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Business Law

Basic Business Law Terminology

If you are new to the field of business law, the amount of terminology that there is to learn can be overwhelming. Here are ten basic business law terms used during the formation or dissolution of a business that you may need to know as you proceed.

Business/Commercial/Corporate Law– the terms business law, corporate law, and commercial law are often used interchangeably to describe the branch of law that deals with the formation and running of a business. Often commercial law refers to sales and transactions relating to the business, while business or corporate law refer to aspects such as shareholders, contracts, mergers, etc.


A shareholder is one who owns or invests in a business. Shareholders also hold stock in the business and generally have a say in certain decisions regarding the business.

Contract/Breach of Contract

A contract is a written agreement between two parties which, if breached, is enforceable. A contract is valid only when both parties are in agreement, and the contract is legal and binding. A breach of contract occurs when either party breaks the terms of the agreement leading to legal action.  



A partnership is a business which is created when two parties agree to work together in order to form and operate the business.


Litigation is the process by which arguments or disputes are resolved in court. In business law, the suit may be filed by an individual towards a business, by a business against a business, or by a business against an individual.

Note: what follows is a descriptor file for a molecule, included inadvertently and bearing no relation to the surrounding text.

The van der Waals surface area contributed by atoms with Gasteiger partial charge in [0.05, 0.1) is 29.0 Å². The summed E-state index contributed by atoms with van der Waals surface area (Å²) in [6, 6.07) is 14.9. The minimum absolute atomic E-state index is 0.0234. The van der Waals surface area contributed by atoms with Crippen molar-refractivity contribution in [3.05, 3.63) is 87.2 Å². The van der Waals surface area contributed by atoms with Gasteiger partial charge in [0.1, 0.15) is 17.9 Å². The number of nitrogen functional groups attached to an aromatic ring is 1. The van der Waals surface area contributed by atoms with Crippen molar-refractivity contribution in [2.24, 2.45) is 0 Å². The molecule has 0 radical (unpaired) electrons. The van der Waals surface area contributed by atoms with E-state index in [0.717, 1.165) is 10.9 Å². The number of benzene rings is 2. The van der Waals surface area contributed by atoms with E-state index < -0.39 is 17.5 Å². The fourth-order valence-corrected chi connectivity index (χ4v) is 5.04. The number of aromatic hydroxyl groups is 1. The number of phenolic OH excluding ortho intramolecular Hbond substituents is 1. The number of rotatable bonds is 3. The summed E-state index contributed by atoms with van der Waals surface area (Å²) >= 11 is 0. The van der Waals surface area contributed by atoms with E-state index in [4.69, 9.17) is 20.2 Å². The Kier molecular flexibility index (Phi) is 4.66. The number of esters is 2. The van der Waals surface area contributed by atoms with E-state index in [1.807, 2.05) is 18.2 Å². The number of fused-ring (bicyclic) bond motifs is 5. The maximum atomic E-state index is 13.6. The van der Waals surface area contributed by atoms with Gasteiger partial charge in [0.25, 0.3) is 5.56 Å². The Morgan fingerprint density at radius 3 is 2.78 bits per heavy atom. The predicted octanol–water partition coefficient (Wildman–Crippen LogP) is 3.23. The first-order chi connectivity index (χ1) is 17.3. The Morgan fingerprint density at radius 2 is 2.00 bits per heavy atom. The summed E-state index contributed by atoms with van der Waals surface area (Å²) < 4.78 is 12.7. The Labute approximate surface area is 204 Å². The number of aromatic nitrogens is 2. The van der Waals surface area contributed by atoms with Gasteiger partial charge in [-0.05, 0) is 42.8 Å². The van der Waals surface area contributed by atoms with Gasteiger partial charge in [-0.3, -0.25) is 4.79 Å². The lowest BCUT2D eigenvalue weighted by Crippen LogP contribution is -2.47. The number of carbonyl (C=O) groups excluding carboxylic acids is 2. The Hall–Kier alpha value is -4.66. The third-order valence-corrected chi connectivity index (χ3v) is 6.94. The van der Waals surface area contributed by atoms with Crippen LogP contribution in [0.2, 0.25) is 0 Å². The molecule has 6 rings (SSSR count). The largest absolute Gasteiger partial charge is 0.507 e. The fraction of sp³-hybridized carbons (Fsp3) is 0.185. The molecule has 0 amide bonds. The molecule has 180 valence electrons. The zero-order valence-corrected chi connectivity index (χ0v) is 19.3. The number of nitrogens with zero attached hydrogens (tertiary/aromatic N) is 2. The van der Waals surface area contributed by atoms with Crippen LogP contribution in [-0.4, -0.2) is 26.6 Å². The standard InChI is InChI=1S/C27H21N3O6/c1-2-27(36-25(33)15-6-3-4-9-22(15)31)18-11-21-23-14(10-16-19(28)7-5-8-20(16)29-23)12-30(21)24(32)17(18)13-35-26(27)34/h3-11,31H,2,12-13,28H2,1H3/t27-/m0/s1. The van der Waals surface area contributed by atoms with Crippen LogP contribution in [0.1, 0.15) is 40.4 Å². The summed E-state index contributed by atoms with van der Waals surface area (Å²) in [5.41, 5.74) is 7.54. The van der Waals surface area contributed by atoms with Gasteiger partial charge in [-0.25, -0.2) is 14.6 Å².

Articles of Incorporation

The Articles of Incorporation are crucial documents that are filed with the state and are the genesis of a new business. This document includes the name of the business as well as other important information such as the purpose of the corporation and the authorized shares.

Authorized Shares

Authorized shares are the amount of shares stated in the Articles of Corporation that are allowed to be sold or issued by the business.

Judicial Dissolution

Judicial Dissolution is when a business or corporation is ordered by the court to dissolve. The court may reach this decision as a result of the requests of a creditor, shareholders, or the state attorney general.


When multiple businesses combine to create one unified business or corporation, it is called a merger.


The incorporator is the individual who begins a corporation by planning, creating, and organizing the business and then filing the Articles of Incorporation.

Directors and Officers

After the incorporator files the Articles of Incorporation and starts the business, the officers and directors are appointed. Directors are voted in by shareholders and make important decisions regarding shares, acquisitions, and mergers. Directors also vote in officers. Officers are positions such as President and CFO that manage the business. Until these positions are filled, the incorporator has the power to make decisions for the business.

Although there are dozens of terms associated with business law and the formation of a new corporation, these ten words will give you a head start as you seek to educate yourself in the field.

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